I am saddened by the trend towards spinal narcotic. I grieve when a new OB client begins her interview with me by asking how soon in labor she can have her astromorph. I have little understanding of these young womyn who want to give back the power I worked so hard to win, the right to birth without medication, without IVs, without stirrups, without doctors. I am saddened, but it is not MY birth. I tell them I will not withhold pain medication, but they may find they do not need the medications they are planning. I tell them about the side-effects. They are not swayed. They do not want to hurt. They would rather itch and vomit than feel pain. They would rather have the baby vacuumed out than feel the burn and satisfaction of giving birth. They do not need to take classes because they are just going to have medication. They're friends had it. They want it. I am saddened when a womyn will not even try to breastfeed. I am disheartened when a womyn leaves the hospital breastfeeding well and comes for her two week PP visit bottle-feeding because she was sure her milk was "drying up" or "not enough," and she never even called to ask questions or get help.

Perhaps for the next birth, they will be ready to test their own wings. Perhaps for the next or the one after. Perhaps never. I can model possibilities, but if I make midwifery a model of my own vision, rather than caring for and supporting the visions of the womyn who entrust me to guide them through, I am in conflict with much of what I believe midwifery stands for. Midwifery is about choice. It is about respect, the respect for each womyn's choice to decide for herself. I am reminded when a womyn comes in and tells me she's heard that I won't let womyn have stirrups, that I will make them tear instead of cutting an episiotomy. It isn't true, but it is a clear message that my personal preferences are shining through regardless. I reassure these womyn that anything they ask for, I will say "yes" to, even stirrups and episiotomies and monitors and astromorph (though I also tell them they cannot ask for a cesarean at will), but that I will talk to them about the options so they know there are more choices than they may have heard about. I am rewarded when they are satisfied, even thrilled with their births, even when they are so far from what I know is possible that I question all the years I've worked for birthing liberation.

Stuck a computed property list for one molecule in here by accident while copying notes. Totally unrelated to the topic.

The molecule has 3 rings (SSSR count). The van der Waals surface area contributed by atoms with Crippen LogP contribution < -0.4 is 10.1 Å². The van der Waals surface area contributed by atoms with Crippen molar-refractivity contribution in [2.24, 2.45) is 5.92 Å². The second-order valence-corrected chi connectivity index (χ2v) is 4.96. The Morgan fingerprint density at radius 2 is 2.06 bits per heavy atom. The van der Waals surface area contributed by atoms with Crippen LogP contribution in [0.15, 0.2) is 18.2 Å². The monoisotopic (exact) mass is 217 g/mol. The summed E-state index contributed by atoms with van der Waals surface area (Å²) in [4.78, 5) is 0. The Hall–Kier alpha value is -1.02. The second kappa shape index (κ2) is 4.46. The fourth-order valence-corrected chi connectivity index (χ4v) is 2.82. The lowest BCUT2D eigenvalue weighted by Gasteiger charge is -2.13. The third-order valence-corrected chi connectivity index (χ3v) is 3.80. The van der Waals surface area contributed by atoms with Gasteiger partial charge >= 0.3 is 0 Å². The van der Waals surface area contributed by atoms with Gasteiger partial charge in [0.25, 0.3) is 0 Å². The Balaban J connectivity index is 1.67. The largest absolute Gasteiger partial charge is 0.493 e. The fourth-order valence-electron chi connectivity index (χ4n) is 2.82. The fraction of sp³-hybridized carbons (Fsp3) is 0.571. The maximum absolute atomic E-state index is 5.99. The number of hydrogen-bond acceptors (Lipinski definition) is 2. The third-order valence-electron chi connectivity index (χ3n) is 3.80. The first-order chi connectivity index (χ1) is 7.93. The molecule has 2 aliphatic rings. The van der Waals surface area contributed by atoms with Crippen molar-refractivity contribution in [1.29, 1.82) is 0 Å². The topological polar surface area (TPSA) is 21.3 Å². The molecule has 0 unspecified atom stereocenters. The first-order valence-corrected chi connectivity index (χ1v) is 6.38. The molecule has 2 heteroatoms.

It took many times of overlaying my own vision on the desires of the womyn I cared for and feeling the discomfort in my own body and spirit at having pushed a womyn towards MY choices before I learned to detach, to "let go and let god." Seldom now, do I ask myself after a birth if what I did was "right." There is no longer the same conflict between what is possible and what really happens. I have been at 2230 births, and though I still know a momentary sadness when I see womyn giving in before they even know what is possible, capitulating before they begin, and at an age when I was fighting for the rights they so casually toss aside, it is only a momentary sadness. Life offers many lessons, many opportunities. When they are ready, if they are ever ready, I will be here, and if not me, another midwife who knows what is possible.

My name is Maurenne Griese, RNC, BSN. I am a certified childbirth and breastfeeding educator and have a bachelor of science degree in Nursing. I am also a Registered Nurse and am board certified in Inpatient Obstetrical Nursing. I have been a writer for as long as I have been able to write! From essays in grade school to articles in professional journals and parenting magazines, writing has been a passion of mine for most of my life. Of course, I like to write about what I am passionate about, that being pregnancy, childbirth and breastfeeding. I have my own website for my home-based company, Birth and Breastfeeding Resources, at I sell baby slings and breastpumps from this site.